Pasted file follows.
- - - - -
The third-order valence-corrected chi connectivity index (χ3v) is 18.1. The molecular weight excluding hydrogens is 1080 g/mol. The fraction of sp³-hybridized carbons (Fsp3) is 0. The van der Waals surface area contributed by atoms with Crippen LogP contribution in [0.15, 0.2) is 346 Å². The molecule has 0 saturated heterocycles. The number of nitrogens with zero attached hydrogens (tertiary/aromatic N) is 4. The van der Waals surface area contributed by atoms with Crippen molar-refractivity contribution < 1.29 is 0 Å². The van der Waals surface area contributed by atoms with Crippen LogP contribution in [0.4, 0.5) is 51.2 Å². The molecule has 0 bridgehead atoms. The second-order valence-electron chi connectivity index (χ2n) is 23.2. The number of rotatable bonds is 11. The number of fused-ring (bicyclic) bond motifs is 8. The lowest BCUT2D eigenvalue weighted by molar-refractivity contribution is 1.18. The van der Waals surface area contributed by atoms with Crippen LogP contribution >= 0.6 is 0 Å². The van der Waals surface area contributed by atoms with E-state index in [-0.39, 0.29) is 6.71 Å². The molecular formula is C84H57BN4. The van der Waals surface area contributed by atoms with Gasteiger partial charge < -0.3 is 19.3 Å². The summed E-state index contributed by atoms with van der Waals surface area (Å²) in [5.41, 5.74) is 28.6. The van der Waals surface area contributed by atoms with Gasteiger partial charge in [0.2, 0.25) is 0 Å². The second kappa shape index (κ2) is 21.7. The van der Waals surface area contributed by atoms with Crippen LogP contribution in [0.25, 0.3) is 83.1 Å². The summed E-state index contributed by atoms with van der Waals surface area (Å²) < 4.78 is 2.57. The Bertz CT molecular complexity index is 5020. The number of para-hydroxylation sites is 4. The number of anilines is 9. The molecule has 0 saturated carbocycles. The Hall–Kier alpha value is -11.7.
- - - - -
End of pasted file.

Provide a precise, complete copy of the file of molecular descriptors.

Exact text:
The third-order valence-corrected chi connectivity index (χ3v) is 18.1. The molecular weight excluding hydrogens is 1080 g/mol. The fraction of sp³-hybridized carbons (Fsp3) is 0. The van der Waals surface area contributed by atoms with Crippen LogP contribution in [0.15, 0.2) is 346 Å². The molecule has 0 saturated heterocycles. The number of nitrogens with zero attached hydrogens (tertiary/aromatic N) is 4. The van der Waals surface area contributed by atoms with Crippen molar-refractivity contribution < 1.29 is 0 Å². The van der Waals surface area contributed by atoms with Crippen LogP contribution in [0.4, 0.5) is 51.2 Å². The molecule has 0 bridgehead atoms. The second-order valence-electron chi connectivity index (χ2n) is 23.2. The number of rotatable bonds is 11. The number of fused-ring (bicyclic) bond motifs is 8. The lowest BCUT2D eigenvalue weighted by molar-refractivity contribution is 1.18. The van der Waals surface area contributed by atoms with Crippen LogP contribution >= 0.6 is 0 Å². The van der Waals surface area contributed by atoms with E-state index in [-0.39, 0.29) is 6.71 Å². The molecular formula is C84H57BN4. The van der Waals surface area contributed by atoms with Gasteiger partial charge < -0.3 is 19.3 Å². The summed E-state index contributed by atoms with van der Waals surface area (Å²) in [5.41, 5.74) is 28.6. The van der Waals surface area contributed by atoms with Gasteiger partial charge in [0.2, 0.25) is 0 Å². The second kappa shape index (κ2) is 21.7. The van der Waals surface area contributed by atoms with Crippen LogP contribution in [0.25, 0.3) is 83.1 Å². The summed E-state index contributed by atoms with van der Waals surface area (Å²) < 4.78 is 2.57. The Bertz CT molecular complexity index is 5020. The number of para-hydroxylation sites is 4. The number of anilines is 9. The molecule has 0 saturated carbocycles. The Hall–Kier alpha value is -11.7.